Letter | Published:

The Two Crystalline Modifications of Insulin

Naturevolume 140pages149150 (1937) | Download Citation

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Abstract

PROF. E. B. MATHEWS' first examination of Abel's crystalline insulin showed the presence of two types of insulin crystals1. One of these, the so-called prismatic or needle variety, had marked birefringence and a development of faces strongly suggestive of rhombohedral symmetry, the crystals being elongated along the trigonal axis. Crystals of this type are commonly wedge-shaped, and very small wedge-shaped crystals have also been obtained by Scott2 by crystallization of insulin from acetate buffers at pH. 5·2. The more common variety of insulin crystals are those obtained first by Abel3 from phosphate buffers at pH 6·2. These are very small flat rhombohedra appearing isotropic as usually viewed along the trigonal axis, but having actually positive birefringence. X-ray examination has here shown the presence of a simple rhombohedral unit cell4. It has been usual in the literature to describe these two forms—prismatic and rhombohedral—as polymorphic modifications5.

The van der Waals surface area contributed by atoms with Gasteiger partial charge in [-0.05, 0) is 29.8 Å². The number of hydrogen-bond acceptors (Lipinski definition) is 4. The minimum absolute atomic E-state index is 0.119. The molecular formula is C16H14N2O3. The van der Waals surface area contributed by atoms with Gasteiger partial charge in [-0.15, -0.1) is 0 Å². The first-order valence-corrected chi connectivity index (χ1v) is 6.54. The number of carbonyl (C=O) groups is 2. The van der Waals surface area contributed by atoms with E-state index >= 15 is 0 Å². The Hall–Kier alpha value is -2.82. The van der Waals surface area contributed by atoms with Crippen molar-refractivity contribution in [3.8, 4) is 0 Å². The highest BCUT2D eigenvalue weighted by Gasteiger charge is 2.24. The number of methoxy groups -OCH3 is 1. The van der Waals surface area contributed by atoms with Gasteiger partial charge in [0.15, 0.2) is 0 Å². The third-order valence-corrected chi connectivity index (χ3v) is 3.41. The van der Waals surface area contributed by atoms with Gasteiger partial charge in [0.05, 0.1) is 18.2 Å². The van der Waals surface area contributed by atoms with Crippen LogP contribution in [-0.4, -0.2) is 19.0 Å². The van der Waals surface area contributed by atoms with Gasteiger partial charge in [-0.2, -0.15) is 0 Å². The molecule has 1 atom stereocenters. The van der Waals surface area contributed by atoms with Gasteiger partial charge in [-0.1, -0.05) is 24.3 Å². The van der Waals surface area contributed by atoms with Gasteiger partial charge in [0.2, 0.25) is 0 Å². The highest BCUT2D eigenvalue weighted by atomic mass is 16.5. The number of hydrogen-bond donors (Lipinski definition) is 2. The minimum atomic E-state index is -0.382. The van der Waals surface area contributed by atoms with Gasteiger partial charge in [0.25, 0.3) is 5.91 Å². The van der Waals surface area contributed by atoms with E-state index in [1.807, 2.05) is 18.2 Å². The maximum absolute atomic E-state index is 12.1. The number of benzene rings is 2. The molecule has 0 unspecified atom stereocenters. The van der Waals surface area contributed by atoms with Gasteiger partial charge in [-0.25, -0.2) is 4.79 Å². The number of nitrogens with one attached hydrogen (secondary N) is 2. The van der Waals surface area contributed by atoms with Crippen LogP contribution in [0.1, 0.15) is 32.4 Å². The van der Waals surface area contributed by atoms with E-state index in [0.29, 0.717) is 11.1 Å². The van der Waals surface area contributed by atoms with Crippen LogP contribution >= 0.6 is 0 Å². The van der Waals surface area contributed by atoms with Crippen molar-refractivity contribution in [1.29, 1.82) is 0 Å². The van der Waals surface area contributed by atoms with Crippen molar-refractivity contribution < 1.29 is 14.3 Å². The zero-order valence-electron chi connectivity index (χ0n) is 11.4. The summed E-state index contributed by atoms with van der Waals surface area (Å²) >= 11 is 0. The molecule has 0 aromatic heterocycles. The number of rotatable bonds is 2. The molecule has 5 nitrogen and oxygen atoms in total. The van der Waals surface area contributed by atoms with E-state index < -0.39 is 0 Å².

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References

  1. 1

    Abel, J. J., Geiling, E. M. K., Rouiller, C. A., Bell, F. K., and Wintersteiner, O., J. Pharm. Exp. Ther., 31, 84 (1927).

  2. 2

    Scott, D. A., Trans. Roy. Soc. Canada, (iii), 26, 275 (1932).

  3. 3

    Abel, J. J., Proc. Nat. Acad. Sci., 12, 132 (1926).

  4. 4

    Crowfoot, D., NATURE, 135, 591 (1935).

  5. 5

    cf. “Insulin” by D. W. Hill and F. O. Howitt (p. 51).

  6. 6

    cf. Astbury, W. T., Dickinson, S., and Bailey, K., Biochem. J., 29, 235 (1935).

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  1. Dept. of Mineralogy, Oxford

    • D. CROWFOOT

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https://doi.org/10.1038/140149b0

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